What Happens When Spies Can Eavesdrop on Any Conversation?

Imagine having access to the all of the world’s recorded conversations, videos that people have posted to YouTube, in addition to chatter collected by random microphones in public places. Then picture the possibility of searching that dataset for clues related to terms that you are interested in the same way you search Google. You could look up, for example, who was having a conversation right now about plastic explosives, about a particular flight departing from Islamabad, about Islamic State leader Abu Bakr al-Baghdadi in reference to a particular area of northern Iraq.

On Nov. 17, the U.S. announced a new challenge called Automatic Speech recognition in Reverberant Environments, giving it the acronym ASpIRE. The challenge comes from the Office of the Director of National Intelligence, or ODNI, and the Intelligence Advanced Research Projects Agency, or IARPA. It speaks to a major opportunity for intelligence collection in the years ahead, teaching machines to scan the ever-expanding world of recorded speech. To do that, researchers will need to take a decades’ old technology, computerized speech recognition, and re-invent it from scratch.

Importantly, the ASpIRE challenge is only the most recent government research program aimed at modernizing speech recognition for intelligence gathering. The so-called Babel program from IARPA, as well as such DARPA programs as RATS (Robust Automatic Transcription of Speech), BOLT (Broad Operational Language Translation) and others have all had similar or related objectives.

To understand what the future of speech recognition looks like, and why it doesn’t yet work the way the intelligence community wants it to, it first becomes necessary to know what it is. In a 2013 paper titled “What’s Wrong With Speech Recognition” researcher Nelson Morgan defines it as “the science of recovering words from an acoustic signal meant to convey those words to a human listener.” It’s different from speaker recognition, or matching a voiceprint to a single individual, but the two are related.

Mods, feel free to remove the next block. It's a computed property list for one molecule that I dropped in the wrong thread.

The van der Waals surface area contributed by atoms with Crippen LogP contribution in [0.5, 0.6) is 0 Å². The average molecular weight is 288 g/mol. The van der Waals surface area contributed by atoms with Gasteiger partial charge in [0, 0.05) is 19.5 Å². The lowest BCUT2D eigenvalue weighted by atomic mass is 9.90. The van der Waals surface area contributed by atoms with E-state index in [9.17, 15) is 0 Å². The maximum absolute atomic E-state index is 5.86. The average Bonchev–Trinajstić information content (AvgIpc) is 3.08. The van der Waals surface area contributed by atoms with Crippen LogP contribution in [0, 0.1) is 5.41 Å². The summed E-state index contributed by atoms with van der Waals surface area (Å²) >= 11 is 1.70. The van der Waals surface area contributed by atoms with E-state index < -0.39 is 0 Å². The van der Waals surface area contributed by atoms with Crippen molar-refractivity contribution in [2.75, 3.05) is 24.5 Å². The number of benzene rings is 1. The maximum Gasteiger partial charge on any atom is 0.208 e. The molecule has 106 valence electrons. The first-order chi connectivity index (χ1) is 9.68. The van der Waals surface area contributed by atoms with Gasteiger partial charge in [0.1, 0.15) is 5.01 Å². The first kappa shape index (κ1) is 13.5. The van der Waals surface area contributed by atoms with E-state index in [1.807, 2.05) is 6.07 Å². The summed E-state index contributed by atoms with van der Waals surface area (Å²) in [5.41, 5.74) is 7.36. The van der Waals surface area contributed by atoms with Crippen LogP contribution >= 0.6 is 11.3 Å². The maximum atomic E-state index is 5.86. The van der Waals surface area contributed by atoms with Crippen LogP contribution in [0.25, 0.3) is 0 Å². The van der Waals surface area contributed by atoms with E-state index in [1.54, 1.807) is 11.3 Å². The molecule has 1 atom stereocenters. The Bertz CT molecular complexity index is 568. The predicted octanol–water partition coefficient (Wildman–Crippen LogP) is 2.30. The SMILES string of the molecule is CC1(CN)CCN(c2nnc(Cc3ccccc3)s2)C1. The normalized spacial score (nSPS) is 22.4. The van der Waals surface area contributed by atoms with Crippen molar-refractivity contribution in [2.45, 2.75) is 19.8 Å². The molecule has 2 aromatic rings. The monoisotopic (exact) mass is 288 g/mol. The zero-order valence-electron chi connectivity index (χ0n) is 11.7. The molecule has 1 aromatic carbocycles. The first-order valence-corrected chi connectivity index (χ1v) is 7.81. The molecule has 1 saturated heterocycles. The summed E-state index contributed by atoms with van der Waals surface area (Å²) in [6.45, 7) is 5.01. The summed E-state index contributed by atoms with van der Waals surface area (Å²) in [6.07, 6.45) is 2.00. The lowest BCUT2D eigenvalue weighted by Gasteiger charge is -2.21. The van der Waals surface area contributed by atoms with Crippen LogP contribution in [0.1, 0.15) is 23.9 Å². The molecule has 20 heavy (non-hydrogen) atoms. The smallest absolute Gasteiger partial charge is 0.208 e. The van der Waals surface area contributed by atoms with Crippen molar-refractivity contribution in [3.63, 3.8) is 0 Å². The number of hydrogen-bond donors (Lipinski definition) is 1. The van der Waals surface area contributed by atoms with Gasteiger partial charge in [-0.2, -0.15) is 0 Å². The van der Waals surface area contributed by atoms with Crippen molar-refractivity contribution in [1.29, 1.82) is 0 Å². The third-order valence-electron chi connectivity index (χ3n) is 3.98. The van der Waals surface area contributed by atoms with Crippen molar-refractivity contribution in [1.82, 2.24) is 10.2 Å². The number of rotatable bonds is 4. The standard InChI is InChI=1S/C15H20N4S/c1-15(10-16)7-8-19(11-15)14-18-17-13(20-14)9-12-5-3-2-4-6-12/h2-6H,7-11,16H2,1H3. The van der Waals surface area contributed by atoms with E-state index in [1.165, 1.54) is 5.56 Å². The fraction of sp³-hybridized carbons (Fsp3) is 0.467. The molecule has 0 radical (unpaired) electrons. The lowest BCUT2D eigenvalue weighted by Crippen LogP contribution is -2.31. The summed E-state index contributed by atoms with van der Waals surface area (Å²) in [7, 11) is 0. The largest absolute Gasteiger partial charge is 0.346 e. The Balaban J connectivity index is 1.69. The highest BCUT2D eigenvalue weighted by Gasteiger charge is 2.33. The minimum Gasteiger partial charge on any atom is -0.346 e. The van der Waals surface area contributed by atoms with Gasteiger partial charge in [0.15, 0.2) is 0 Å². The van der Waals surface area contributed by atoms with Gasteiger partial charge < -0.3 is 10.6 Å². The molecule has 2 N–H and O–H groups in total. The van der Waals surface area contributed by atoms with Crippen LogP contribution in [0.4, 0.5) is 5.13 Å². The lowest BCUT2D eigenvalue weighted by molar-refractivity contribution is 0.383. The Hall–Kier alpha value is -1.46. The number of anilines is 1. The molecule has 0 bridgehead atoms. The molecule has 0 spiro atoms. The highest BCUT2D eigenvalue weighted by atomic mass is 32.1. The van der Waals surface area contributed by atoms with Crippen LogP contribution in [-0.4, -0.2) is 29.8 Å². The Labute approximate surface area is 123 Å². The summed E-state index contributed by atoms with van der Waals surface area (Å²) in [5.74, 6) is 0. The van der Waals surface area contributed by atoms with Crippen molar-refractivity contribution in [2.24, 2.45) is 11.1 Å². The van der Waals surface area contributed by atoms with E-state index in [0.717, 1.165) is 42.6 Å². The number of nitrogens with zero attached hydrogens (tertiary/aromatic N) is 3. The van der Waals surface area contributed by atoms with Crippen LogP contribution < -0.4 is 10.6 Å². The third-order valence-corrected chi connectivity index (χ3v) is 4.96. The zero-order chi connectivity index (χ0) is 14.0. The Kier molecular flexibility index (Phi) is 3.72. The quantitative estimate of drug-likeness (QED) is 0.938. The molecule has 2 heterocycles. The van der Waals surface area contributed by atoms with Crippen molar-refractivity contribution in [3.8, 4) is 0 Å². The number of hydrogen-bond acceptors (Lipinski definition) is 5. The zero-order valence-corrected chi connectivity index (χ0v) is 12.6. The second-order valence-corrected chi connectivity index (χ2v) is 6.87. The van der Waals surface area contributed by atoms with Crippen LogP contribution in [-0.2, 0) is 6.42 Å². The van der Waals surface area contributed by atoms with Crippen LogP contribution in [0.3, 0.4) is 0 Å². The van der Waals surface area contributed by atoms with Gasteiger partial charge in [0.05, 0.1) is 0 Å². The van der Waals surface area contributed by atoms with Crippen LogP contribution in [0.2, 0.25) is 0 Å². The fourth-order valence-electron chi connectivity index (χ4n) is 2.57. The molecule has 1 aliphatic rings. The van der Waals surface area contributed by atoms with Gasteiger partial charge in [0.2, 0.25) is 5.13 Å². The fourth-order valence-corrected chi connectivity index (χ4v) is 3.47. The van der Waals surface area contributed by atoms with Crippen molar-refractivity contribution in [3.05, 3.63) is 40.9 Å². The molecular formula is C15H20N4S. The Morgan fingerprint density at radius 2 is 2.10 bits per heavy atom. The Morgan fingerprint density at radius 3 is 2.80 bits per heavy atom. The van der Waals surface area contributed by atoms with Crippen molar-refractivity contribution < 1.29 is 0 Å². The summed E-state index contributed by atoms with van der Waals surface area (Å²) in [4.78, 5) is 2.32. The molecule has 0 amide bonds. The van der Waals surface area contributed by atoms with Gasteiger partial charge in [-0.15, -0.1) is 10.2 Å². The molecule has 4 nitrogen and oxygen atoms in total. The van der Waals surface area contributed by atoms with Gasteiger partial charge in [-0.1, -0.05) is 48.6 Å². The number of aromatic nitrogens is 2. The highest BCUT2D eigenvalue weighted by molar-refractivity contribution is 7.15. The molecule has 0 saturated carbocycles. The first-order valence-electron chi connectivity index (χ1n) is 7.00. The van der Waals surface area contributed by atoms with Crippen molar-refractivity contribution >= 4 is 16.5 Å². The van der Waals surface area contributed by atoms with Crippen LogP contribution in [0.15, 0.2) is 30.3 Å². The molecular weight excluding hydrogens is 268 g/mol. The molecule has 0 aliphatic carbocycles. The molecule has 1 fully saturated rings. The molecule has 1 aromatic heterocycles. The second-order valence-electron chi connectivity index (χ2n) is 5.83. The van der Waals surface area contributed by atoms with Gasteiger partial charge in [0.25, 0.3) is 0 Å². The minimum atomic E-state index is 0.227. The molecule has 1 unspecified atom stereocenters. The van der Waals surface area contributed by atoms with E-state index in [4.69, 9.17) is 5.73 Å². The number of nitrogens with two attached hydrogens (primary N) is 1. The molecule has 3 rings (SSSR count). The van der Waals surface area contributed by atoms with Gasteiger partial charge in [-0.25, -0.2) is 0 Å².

Speech recognition is focused more precisely on getting a machine to understand speech well enough to instantly transcribe spoken words into text or usable data. Anyone that’s ever used a program like Dragon Naturally Speaking might think that this is a largely solved problem. But most automatic transcribing programs are actually only useful in very few situations, which limits their effectiveness in terms of intelligence collection.

It seems like an easy challenge for a military in the process of outfitting robotic boats with lasers, but speech recognition, especially in diverse environments, is incredibly difficult despite decades of steady research and funding.

Read the Full Article: Source – Defenseone

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